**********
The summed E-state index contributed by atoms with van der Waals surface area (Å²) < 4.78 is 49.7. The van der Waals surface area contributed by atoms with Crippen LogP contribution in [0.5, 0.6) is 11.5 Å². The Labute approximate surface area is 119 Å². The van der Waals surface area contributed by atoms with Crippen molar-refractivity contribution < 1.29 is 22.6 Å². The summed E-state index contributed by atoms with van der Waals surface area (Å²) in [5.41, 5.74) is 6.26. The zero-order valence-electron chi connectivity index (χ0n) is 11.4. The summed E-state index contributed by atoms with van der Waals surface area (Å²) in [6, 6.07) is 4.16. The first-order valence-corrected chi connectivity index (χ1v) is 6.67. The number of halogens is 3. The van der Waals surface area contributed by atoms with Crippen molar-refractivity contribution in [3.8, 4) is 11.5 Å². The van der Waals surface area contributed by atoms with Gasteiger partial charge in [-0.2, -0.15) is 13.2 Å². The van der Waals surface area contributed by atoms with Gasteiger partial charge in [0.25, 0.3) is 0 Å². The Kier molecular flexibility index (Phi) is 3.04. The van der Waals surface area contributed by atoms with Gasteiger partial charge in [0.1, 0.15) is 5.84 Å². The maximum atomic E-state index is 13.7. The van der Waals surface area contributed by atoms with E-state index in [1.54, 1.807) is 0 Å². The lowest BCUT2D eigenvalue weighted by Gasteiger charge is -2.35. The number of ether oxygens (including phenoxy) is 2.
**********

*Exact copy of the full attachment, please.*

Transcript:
The summed E-state index contributed by atoms with van der Waals surface area (Å²) < 4.78 is 49.7. The van der Waals surface area contributed by atoms with Crippen LogP contribution in [0.5, 0.6) is 11.5 Å². The Labute approximate surface area is 119 Å². The van der Waals surface area contributed by atoms with Crippen molar-refractivity contribution < 1.29 is 22.6 Å². The summed E-state index contributed by atoms with van der Waals surface area (Å²) in [5.41, 5.74) is 6.26. The zero-order valence-electron chi connectivity index (χ0n) is 11.4. The summed E-state index contributed by atoms with van der Waals surface area (Å²) in [6, 6.07) is 4.16. The first-order valence-corrected chi connectivity index (χ1v) is 6.67. The number of halogens is 3. The van der Waals surface area contributed by atoms with Crippen molar-refractivity contribution in [3.8, 4) is 11.5 Å². The van der Waals surface area contributed by atoms with Gasteiger partial charge in [-0.2, -0.15) is 13.2 Å². The van der Waals surface area contributed by atoms with Gasteiger partial charge in [0.25, 0.3) is 0 Å². The Kier molecular flexibility index (Phi) is 3.04. The van der Waals surface area contributed by atoms with Gasteiger partial charge in [0.1, 0.15) is 5.84 Å². The maximum atomic E-state index is 13.7. The van der Waals surface area contributed by atoms with E-state index in [1.54, 1.807) is 0 Å². The lowest BCUT2D eigenvalue weighted by Gasteiger charge is -2.35. The number of ether oxygens (including phenoxy) is 2.